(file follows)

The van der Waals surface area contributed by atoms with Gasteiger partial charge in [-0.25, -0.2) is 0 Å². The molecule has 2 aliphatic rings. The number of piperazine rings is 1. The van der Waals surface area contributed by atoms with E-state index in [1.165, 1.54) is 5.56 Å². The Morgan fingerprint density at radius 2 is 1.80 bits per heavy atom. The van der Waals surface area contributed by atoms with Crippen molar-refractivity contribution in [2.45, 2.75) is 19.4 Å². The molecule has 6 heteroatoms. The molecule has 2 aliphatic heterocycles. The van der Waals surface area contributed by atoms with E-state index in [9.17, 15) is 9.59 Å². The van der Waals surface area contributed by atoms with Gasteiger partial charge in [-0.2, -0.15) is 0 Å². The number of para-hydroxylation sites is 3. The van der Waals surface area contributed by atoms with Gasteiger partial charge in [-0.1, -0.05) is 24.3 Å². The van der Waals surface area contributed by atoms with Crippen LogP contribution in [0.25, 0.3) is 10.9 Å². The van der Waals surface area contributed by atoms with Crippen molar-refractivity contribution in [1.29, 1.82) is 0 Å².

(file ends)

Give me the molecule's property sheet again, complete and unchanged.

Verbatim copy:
The van der Waals surface area contributed by atoms with Gasteiger partial charge in [-0.25, -0.2) is 0 Å². The molecule has 2 aliphatic rings. The number of piperazine rings is 1. The van der Waals surface area contributed by atoms with E-state index in [1.165, 1.54) is 5.56 Å². The Morgan fingerprint density at radius 2 is 1.80 bits per heavy atom. The van der Waals surface area contributed by atoms with Crippen molar-refractivity contribution in [2.45, 2.75) is 19.4 Å². The molecule has 6 heteroatoms. The molecule has 2 aliphatic heterocycles. The van der Waals surface area contributed by atoms with E-state index in [9.17, 15) is 9.59 Å². The van der Waals surface area contributed by atoms with Gasteiger partial charge in [-0.2, -0.15) is 0 Å². The number of para-hydroxylation sites is 3. The van der Waals surface area contributed by atoms with Gasteiger partial charge in [-0.1, -0.05) is 24.3 Å². The van der Waals surface area contributed by atoms with Crippen LogP contribution in [0.25, 0.3) is 10.9 Å². The van der Waals surface area contributed by atoms with Crippen molar-refractivity contribution in [1.29, 1.82) is 0 Å².